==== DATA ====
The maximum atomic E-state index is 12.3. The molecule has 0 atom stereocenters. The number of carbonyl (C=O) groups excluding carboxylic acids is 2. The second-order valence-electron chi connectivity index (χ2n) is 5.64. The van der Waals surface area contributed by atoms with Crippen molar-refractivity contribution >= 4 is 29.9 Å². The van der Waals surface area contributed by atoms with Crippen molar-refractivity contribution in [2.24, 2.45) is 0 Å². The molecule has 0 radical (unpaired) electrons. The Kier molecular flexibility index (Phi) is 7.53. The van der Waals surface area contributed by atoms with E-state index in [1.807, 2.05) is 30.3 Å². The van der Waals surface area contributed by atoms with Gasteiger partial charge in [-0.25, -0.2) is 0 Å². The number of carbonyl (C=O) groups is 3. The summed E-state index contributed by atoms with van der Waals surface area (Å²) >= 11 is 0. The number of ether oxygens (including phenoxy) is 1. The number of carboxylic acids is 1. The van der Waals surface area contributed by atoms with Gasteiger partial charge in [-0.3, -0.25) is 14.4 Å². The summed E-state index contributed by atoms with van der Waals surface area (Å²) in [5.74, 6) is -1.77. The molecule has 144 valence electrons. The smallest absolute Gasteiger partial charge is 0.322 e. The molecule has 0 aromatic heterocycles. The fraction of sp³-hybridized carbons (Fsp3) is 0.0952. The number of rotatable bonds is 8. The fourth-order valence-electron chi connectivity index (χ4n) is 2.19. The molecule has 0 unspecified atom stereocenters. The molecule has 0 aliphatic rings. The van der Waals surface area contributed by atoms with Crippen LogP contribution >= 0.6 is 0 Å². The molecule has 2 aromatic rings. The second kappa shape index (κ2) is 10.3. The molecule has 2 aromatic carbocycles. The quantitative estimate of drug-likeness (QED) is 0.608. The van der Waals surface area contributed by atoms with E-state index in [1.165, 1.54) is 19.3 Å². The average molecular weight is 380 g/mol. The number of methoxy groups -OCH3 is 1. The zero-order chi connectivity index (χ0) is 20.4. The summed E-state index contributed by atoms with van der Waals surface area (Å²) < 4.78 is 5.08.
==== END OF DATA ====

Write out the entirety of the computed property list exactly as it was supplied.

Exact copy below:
The maximum atomic E-state index is 12.3. The molecule has 0 atom stereocenters. The number of carbonyl (C=O) groups excluding carboxylic acids is 2. The second-order valence-electron chi connectivity index (χ2n) is 5.64. The van der Waals surface area contributed by atoms with Crippen molar-refractivity contribution >= 4 is 29.9 Å². The van der Waals surface area contributed by atoms with Crippen molar-refractivity contribution in [2.24, 2.45) is 0 Å². The molecule has 0 radical (unpaired) electrons. The Kier molecular flexibility index (Phi) is 7.53. The van der Waals surface area contributed by atoms with E-state index in [1.807, 2.05) is 30.3 Å². The van der Waals surface area contributed by atoms with Gasteiger partial charge in [-0.25, -0.2) is 0 Å². The number of carbonyl (C=O) groups is 3. The summed E-state index contributed by atoms with van der Waals surface area (Å²) >= 11 is 0. The number of ether oxygens (including phenoxy) is 1. The number of carboxylic acids is 1. The van der Waals surface area contributed by atoms with Gasteiger partial charge in [-0.3, -0.25) is 14.4 Å². The summed E-state index contributed by atoms with van der Waals surface area (Å²) in [5.74, 6) is -1.77. The molecule has 144 valence electrons. The smallest absolute Gasteiger partial charge is 0.322 e. The molecule has 0 aromatic heterocycles. The fraction of sp³-hybridized carbons (Fsp3) is 0.0952. The number of rotatable bonds is 8. The fourth-order valence-electron chi connectivity index (χ4n) is 2.19. The molecule has 0 unspecified atom stereocenters. The molecule has 0 aliphatic rings. The van der Waals surface area contributed by atoms with Crippen LogP contribution >= 0.6 is 0 Å². The molecule has 2 aromatic rings. The second kappa shape index (κ2) is 10.3. The molecule has 2 aromatic carbocycles. The quantitative estimate of drug-likeness (QED) is 0.608. The van der Waals surface area contributed by atoms with E-state index in [1.165, 1.54) is 19.3 Å². The average molecular weight is 380 g/mol. The number of methoxy groups -OCH3 is 1. The zero-order chi connectivity index (χ0) is 20.4. The summed E-state index contributed by atoms with van der Waals surface area (Å²) < 4.78 is 5.08.